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Eliezer_Yudkowsky comments on If MWI is correct, should we expect to experience Quantum Torment? - Less Wrong

3 Post author: Furcas 10 November 2012 04:32AM

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Comment author: Eliezer_Yudkowsky 10 November 2012 06:16:14AM 1 point [-]

If you're worried about it, just sign up for cryonics.

Comment author: Furcas 10 November 2012 06:47:35AM *  1 point [-]

If you're worried about it

You mean you're not?

Seriously Eliezer, without you and Max Tegmark I probably wouldn't even take MWI seriously. You gotta help me. :)

just sign up for cryonics.

Okay.

Comment author: Eliezer_Yudkowsky 10 November 2012 06:32:12PM 14 points [-]

You mean you're not?

I'm signed up for cryonics. I'm a bit worried about what happens to everyone else.

Going on the basic anthropic assumption that we're trying to do a sum over conditional probabilities while eliminating Death events to get your anticipated future, then depending on to what degree causal continuity is required for personal identity, once someone's measure gets small enough, you might be able to simulate them and then insert a rescue experience for almost all of their subjective conditional probability. The trouble is if you die via a route that degrades the detail and complexity of your subjective experience before it gets small enough to be rescued, in which case you merge into a lot of other people with dying experiences indistinguishable from yours and only get rescued as a group. Furthermore, anyone with computing power can try to grab a share of your soul and not all of them may be what we would consider "nice", just like if we kindly rescued a Babyeater we wouldn't go on letting them eat babies. As the Doctor observes of this proposition in the Finale of the Ultimate Meta Mega Crossover, "Hell of a scary afterlife you got here, missy."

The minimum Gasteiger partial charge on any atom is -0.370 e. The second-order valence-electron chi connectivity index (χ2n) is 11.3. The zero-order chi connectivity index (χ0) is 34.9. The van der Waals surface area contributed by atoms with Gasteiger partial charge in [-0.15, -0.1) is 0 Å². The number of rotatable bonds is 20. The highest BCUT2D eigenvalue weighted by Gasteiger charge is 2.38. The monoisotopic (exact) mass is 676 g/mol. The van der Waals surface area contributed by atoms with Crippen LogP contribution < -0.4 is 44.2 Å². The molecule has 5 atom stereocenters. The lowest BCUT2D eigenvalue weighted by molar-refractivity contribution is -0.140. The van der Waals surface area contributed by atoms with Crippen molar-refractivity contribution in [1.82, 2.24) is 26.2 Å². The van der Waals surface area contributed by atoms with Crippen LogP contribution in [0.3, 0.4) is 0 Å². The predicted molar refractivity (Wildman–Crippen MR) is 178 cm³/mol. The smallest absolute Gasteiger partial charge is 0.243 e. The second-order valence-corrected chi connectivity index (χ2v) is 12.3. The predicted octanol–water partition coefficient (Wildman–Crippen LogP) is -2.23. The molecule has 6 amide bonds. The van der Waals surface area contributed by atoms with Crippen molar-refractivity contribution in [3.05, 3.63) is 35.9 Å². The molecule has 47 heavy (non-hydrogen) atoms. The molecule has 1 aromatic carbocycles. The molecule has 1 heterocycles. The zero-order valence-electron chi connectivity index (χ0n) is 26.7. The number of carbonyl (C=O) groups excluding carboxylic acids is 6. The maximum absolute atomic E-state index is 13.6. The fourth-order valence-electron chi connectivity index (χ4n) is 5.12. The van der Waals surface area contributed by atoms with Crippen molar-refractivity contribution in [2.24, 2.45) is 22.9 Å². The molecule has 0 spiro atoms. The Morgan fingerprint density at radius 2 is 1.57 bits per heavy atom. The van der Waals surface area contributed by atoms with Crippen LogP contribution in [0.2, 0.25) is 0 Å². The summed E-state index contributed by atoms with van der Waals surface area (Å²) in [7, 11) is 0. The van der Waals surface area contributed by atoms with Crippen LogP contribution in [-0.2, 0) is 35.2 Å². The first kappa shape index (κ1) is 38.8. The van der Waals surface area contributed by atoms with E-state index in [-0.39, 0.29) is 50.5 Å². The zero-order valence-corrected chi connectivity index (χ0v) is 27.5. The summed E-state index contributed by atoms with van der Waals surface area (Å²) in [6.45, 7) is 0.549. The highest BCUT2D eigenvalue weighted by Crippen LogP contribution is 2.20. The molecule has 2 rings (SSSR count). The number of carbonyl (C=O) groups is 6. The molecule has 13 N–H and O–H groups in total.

The only actual recommendations that emerge from this set of assumptions seem to amount to:

1) Sign up for cryonics. All of your subjective future will continue into quantum worlds that care enough to revive you, without regard for worlds where the cryonics organization went bankrupt or there was a nuclear war.

2) If you can't be suspended, try to die only by routes that kill you very quickly with certainty, or (this is possibly better) kill almost all of your measure over a continuous period without degrading your processing power. In other words, the ideal disease has a quantum 50% probability of killing you while you sleep, but has no visible effects when you wake up, and finally kills you with certainty after a couple of months. Your soul's measure will be so small that almost all of its subjective quantity will at this point be in worlds simulated by whatever Tegmark Level IV parties have an interest in your soul, if you believe that's a good thing. If you don't think that's a good thing, try to die only by routes that kill you very quickly with certainty, so that it requires a violation of physical law rather than a quantum improbability to save you.